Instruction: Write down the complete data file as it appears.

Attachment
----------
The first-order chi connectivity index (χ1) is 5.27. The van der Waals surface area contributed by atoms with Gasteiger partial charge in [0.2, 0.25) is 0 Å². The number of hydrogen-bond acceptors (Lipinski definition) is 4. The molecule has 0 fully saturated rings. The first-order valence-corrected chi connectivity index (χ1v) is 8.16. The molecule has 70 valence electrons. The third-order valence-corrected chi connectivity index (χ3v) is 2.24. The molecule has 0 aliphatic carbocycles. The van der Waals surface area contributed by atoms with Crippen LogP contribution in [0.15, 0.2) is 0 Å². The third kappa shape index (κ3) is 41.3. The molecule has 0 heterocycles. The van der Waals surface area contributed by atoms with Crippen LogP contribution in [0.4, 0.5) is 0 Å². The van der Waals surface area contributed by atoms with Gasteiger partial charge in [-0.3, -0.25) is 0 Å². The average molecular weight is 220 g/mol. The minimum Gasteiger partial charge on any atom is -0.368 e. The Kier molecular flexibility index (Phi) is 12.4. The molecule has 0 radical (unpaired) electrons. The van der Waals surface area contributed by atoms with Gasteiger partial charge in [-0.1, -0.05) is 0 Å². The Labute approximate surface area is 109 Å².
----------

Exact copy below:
The first-order chi connectivity index (χ1) is 5.27. The van der Waals surface area contributed by atoms with Gasteiger partial charge in [0.2, 0.25) is 0 Å². The number of hydrogen-bond acceptors (Lipinski definition) is 4. The molecule has 0 fully saturated rings. The first-order valence-corrected chi connectivity index (χ1v) is 8.16. The molecule has 70 valence electrons. The third-order valence-corrected chi connectivity index (χ3v) is 2.24. The molecule has 0 aliphatic carbocycles. The van der Waals surface area contributed by atoms with Crippen LogP contribution in [0.15, 0.2) is 0 Å². The third kappa shape index (κ3) is 41.3. The molecule has 0 heterocycles. The van der Waals surface area contributed by atoms with Crippen LogP contribution in [0.4, 0.5) is 0 Å². The van der Waals surface area contributed by atoms with Gasteiger partial charge in [-0.3, -0.25) is 0 Å². The average molecular weight is 220 g/mol. The minimum Gasteiger partial charge on any atom is -0.368 e. The Kier molecular flexibility index (Phi) is 12.4. The molecule has 0 radical (unpaired) electrons. The van der Waals surface area contributed by atoms with Gasteiger partial charge in [-0.1, -0.05) is 0 Å². The Labute approximate surface area is 109 Å².